Opening his fifth solo exhibition, Drawings for Word Book by Ludwig Wittgenstein, at Greene Naftali in New York, artist Paul Chan has installed a series of loosely rendered, childlike drawings, a swirling body of playful images rendered in black and white, sprawling across the walls of the gallery. Marking a continuation of his practice between producing art works and printed materials through his publishing company, Badlands Unlimited, the show marks an intriguing engagement with the philosopher Ludwig Wittgenstein.
The show stems from a long-running inquiry by Chan, researching and investigating a long-rumored textbook for children published by the Austrian philosopher. Never before translated into English, the book was written it in 1925, while teaching at Cambridge. Deeply dissatisfied with his work at the University, Wittgenstein took on a job teaching elementary school in rural Austria, where we would teach poor children from the area, and where he began to develop a “dictionary” for his students.
The result, Wörterbuch, showcases both Wittgenstein’s educational process, and his work in flux, as he taught children and reworked his concepts of how logic and philosophy should function. “Word Book is an utterly unique work from a formidable philosopher who ended up learning from his students about what it means to understand the world, and a testament to how a mind is changed, if one is willing to let go of a certain idea of who one happens to be,” Chan says of the work.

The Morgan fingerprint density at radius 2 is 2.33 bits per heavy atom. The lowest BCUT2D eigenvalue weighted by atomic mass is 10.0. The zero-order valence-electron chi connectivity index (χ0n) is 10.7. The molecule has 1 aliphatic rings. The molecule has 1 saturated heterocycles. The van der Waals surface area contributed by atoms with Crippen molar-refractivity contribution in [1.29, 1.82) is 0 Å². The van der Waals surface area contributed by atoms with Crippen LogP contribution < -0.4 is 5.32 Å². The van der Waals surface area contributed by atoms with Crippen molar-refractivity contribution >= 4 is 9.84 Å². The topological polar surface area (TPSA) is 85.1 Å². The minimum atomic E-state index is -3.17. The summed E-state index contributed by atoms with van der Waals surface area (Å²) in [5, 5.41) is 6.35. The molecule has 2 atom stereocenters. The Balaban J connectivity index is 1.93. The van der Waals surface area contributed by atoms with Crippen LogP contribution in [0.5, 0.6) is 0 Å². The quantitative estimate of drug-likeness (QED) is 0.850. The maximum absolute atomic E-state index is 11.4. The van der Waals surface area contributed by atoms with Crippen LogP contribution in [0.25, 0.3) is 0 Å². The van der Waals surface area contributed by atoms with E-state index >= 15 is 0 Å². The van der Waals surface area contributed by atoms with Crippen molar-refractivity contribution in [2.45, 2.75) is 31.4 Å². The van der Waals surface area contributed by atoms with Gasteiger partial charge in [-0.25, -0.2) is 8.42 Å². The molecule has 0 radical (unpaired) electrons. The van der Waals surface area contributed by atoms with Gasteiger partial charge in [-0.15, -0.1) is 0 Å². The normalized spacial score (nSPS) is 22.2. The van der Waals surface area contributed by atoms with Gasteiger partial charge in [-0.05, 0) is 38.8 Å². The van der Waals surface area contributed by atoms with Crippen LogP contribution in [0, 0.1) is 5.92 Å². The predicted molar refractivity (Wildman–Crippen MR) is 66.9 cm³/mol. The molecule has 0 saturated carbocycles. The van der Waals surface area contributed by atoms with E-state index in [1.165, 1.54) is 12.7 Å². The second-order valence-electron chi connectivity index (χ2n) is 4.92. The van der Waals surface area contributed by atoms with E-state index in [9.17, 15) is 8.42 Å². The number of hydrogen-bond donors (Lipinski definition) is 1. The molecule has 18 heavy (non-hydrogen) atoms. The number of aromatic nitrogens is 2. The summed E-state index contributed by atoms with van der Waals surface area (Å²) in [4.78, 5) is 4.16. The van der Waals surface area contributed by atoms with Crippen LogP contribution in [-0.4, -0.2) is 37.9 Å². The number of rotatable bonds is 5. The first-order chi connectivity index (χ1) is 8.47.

At the gallery, the artist has compiled the drawings produced for inclusion with his English translation for the text. Rendering playful forms and bright scenes in a loose hand, informed in addition by the artist’s use of his non-dominant left hand to create the images. Their loose, flowing presentation lends the work an additional child-like final presentation, re-learning the rules and mechanics of figuration in the same way that both Wittgenstein did in his work, discovering the roots of that same process in his young students. Concise and impressive, the show is an impressive look at how rules can bend and change, even in the mind of our greatest thinkers.
The show closes December 19th.
– D. Creahan
Paul Chan at Greene Naftali [Exhibition Site]